“What’s more, is that I think the permanence of the blockchain was an important factor. I grew up in photography at a time when it was really easy to share your work, but it was always ephemeral. I was making pictures that I wanted to stand the test of time, like 19th-century paintings, or Renaissance frescos. Without NFTs, the work was just another Instagram post, which, to me, didn’t make sense. Now, the work hangs in digital galleries and personal viewing spaces around the world. It brings a sense of dignity and respect to the people I photographed.”
The photographs took a long and winding road to get here. They’ve appeared in The New Yorker and have been collected by the RISD Museum and the Guggenheim Library. Shared widely and internationally, they were collected in book form with a publication by Matte Magazine. At one point, Morrocco says they were displayed as advertisements on Pornhub. They were also turned into a meme without his consent.
“At first, I was excited about the meme; I wanted the work to be seen,” he remembers. “But after a while, I was sad that all of my hard work was getting distilled into a joke. I think it made me determined to keep working on the legacy of the project. In the end, it was a good thing because it meant I kept working to ensure it had a good home. But for better or worse, it is a part of the history of the project. I think memes are important because it means the work speaks to a huge audience of people.”
I asked Morrocco if releasing the photographs as NFTs have helped him reclaim ownership of the work. The answer is more complicated than “yes” or “no.” “I honestly don’t know,” he says. “I think, if anything, NFTs have helped me realize that ownership doesn’t really matter because operationally, it’s about the collective whole. In my opinion, NFTs are not essentially about ownership but rather about participation in a community or group of like-minded individuals that believe in an idea that the NFT represents.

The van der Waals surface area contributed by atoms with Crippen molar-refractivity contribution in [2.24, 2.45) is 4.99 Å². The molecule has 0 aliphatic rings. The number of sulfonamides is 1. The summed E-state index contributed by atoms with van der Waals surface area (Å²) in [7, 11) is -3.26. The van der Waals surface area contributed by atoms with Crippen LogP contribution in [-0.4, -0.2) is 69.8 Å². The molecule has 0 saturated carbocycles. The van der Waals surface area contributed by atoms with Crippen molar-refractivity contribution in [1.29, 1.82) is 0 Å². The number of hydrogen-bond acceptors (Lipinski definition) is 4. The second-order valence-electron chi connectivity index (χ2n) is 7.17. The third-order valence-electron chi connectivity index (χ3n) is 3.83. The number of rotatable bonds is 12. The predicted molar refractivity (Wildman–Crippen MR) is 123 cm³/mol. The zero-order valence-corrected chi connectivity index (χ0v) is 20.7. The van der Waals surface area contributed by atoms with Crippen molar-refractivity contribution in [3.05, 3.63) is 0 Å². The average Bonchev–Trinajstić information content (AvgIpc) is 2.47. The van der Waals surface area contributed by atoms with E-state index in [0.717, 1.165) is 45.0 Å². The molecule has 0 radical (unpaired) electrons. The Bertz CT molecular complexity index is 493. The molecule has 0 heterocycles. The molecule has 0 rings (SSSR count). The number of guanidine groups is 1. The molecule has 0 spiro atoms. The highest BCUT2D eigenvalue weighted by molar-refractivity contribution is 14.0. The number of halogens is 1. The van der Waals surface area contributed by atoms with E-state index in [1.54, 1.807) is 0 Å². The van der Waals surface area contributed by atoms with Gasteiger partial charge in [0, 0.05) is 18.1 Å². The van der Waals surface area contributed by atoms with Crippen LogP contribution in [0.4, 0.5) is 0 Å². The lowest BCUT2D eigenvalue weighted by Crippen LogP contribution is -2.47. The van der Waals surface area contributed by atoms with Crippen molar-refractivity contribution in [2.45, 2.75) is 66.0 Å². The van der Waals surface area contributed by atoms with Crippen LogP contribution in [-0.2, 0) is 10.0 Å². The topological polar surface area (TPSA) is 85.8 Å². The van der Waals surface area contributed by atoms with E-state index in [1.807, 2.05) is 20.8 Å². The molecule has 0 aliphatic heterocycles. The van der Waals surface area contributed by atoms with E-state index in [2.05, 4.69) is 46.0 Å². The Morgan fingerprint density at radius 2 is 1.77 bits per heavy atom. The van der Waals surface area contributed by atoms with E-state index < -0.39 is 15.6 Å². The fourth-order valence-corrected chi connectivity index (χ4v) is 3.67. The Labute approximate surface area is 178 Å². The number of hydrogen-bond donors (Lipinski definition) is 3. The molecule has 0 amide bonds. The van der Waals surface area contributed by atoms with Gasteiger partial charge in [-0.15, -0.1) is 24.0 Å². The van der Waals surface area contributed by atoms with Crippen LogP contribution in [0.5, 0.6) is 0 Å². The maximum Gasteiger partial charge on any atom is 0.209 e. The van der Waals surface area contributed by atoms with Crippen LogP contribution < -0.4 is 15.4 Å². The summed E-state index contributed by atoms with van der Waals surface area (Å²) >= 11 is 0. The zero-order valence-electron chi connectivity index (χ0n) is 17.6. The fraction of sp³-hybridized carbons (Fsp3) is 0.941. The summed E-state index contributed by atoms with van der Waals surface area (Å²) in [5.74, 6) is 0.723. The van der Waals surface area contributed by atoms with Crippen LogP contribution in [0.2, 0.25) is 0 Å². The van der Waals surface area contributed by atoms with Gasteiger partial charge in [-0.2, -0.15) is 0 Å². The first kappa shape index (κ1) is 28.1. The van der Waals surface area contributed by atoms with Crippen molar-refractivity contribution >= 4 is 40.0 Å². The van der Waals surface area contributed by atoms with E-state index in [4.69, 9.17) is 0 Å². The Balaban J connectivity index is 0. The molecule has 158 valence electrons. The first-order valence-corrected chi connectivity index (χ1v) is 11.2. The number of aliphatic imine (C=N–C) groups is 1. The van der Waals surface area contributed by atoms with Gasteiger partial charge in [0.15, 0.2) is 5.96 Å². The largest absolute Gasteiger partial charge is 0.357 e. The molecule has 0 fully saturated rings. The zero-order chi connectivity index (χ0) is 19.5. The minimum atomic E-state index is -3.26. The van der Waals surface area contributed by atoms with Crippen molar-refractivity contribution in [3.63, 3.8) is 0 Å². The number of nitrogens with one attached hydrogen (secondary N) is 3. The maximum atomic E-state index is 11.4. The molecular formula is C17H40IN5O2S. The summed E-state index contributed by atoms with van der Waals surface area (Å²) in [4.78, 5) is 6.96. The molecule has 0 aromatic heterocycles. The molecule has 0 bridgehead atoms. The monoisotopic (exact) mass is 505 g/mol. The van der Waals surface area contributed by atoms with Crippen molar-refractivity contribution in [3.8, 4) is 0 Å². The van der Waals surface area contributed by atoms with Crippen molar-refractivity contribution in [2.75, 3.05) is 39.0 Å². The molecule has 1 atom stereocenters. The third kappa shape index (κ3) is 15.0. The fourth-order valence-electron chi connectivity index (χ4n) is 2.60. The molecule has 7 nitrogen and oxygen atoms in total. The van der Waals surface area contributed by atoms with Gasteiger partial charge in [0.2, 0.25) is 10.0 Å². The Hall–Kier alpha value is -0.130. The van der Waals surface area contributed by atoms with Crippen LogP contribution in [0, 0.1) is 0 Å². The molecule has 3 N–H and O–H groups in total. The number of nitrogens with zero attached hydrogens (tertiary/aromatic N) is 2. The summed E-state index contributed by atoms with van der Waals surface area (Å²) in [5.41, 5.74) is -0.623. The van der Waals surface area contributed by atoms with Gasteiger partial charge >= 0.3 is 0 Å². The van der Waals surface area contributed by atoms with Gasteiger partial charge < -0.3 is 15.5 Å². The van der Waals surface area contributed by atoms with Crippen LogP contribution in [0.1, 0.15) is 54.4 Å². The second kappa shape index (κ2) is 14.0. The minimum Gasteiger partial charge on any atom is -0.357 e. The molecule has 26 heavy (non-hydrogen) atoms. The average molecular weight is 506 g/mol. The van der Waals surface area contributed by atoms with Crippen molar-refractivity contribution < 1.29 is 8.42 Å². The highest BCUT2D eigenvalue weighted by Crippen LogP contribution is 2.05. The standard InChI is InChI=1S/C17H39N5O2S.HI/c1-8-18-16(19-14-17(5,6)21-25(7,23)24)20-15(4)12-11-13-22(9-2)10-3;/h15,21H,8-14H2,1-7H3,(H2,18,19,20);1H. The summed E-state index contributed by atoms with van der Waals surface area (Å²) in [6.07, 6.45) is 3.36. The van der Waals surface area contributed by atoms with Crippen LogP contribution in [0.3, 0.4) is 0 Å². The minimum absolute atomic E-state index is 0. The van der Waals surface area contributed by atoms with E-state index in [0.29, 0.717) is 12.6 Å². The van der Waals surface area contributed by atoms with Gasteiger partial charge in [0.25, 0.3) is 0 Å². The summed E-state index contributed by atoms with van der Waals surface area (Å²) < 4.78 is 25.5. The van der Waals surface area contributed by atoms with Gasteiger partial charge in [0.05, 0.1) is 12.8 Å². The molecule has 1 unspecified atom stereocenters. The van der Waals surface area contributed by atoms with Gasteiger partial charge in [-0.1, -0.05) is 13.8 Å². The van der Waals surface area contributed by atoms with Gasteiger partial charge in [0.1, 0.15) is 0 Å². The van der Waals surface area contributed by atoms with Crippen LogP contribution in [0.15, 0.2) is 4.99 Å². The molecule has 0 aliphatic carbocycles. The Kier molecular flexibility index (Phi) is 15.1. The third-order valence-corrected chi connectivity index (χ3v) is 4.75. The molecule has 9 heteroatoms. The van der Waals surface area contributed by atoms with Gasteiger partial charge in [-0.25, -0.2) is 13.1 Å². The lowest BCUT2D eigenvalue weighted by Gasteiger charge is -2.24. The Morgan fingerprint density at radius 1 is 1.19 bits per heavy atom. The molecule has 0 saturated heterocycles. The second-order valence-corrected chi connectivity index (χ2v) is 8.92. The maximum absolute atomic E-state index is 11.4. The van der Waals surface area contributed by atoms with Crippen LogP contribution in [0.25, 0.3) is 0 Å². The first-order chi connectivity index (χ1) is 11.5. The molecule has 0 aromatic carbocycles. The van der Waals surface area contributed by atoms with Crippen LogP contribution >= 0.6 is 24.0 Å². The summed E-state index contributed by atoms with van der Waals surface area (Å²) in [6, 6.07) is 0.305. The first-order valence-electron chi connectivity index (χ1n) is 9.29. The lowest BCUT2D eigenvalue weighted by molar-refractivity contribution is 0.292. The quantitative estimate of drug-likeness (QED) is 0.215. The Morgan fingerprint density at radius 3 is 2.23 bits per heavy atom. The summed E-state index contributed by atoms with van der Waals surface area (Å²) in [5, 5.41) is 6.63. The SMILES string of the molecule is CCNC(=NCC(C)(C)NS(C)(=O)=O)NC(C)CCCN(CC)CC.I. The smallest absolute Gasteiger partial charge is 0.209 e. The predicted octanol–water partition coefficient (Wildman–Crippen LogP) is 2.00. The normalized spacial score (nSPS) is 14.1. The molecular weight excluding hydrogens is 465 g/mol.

“Before, I was always very concerned about what people were seeing. I was try to control the narrative of my work. But I think what’s amazing about the NFT space is that it’s more fun to see what other people like about the work. The community that is built naturally helps to cultivate the legacy of the work. I feel a lot less alone in the whole process.”
That sense of belonging has been a driving force in the project for more than a decade now, though finding it was never easy. “I wanted the work to feel effortless, soft and gentle,” the artist shared on Twitter recently. “But making this work was never effortless. For me, making these pictures was relentless. For years, I worked finding subjects, building real relationships, earning their trust and their respect, dragging my camera and my lighting setups around the world, by myself, day after day, month after month, year after year.”
Morrocco got to know many of these men’s homes intimately, over the course of years. Shaun, of course, was one of them. In one portrait, Shaun is light-dappled, his gaze ambiguous. You can see the photographer, out-of-focus and upside-down, in the background. He’s stretched out over the bed, his arms extended–reaching beyond the frame. “Sometimes, I would spend hours waiting for the sunlight to hit just the right spot,” the artist tells me. “We would get some lunch together while we waited.”
Follow the artist on Twitter at @matthewmorrocco. All images © Matthew Morrocco